Information on deemed permitted marginal or temporary activities.
Previously any activity that breached a rule in a district plan or a national environment standard required a resource consent, regardless of the scale of the environmental effects of the infringement.
The Resource Management Act 1991 was amended on 18 October 2017 to insert new section 87BB, which provides a discretionary power for the Council to treat an activity as permitted if there is only a ‘marginal or temporary’ rule breach. Details on this power are provided below.
The marginal or temporary non-compliance process
The criteria for deciding whether to provide an exemption, as set out in section 87BB, includes:
- The activity would be a permitted activity except for a marginal or temporary non-compliance with the requirements, conditions and permissions specified in the Resource Management Act 1991, regulations (including any national environmental standard) or any plan or proposed plan for that area.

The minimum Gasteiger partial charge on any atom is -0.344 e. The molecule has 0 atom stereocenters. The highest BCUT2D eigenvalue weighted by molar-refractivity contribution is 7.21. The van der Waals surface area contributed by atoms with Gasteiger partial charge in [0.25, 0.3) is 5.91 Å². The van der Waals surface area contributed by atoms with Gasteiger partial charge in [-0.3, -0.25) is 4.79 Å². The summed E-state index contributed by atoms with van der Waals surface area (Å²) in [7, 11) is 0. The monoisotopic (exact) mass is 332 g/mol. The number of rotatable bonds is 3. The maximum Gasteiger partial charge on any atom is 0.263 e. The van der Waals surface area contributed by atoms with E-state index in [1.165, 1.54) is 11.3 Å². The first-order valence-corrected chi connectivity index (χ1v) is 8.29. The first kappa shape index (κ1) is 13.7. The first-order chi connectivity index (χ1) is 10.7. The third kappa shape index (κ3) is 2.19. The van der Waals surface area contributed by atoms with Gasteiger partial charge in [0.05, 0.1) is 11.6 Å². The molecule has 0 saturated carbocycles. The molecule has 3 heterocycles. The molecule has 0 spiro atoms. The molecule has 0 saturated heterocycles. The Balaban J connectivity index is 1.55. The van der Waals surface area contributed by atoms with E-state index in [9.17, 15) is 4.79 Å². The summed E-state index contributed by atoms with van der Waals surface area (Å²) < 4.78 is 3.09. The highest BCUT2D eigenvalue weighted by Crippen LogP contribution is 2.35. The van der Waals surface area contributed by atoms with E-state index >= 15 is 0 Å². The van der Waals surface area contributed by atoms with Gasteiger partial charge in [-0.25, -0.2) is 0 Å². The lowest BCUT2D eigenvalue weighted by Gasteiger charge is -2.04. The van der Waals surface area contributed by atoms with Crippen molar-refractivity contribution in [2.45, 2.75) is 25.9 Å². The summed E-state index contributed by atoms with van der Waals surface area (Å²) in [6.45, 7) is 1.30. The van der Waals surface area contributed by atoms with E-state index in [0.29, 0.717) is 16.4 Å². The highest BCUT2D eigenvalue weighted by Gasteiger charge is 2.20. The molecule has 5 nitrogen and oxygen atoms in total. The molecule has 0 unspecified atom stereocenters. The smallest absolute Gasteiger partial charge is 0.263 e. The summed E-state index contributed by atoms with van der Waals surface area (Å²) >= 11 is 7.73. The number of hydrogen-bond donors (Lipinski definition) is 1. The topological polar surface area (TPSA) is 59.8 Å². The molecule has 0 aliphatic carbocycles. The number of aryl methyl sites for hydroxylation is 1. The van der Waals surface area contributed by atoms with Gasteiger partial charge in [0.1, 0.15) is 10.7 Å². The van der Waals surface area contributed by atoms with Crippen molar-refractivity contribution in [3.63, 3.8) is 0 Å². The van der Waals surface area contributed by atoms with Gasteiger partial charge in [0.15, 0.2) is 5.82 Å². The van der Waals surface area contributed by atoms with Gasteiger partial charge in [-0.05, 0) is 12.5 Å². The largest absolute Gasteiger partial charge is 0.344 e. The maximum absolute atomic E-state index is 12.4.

- Any adverse environmental effects of the activity are no different in character, intensity or scale than they would be in the absence of the marginal or temporary non-compliance.
- Any adverse effects of the activity on a person are less than minor.
If these criteria are met, the Council has the discretion to provide written notice to the person that their activity is permitted.
The written notice must include a description of the activity, details of the site, and the Council’s reasons for deciding the activity is permitted.
The written notice lapses in five years if it has not been given effect to. A marginal or temporary non-compliance is not eligible for a certificate of compliance under section 139 of the Resource Management Act 1991.
If the criteria in section 87BB cannot be met, or the Council decides not to grant a written notice, then a resource consent will be required or the proposal will need to be amended to comply.
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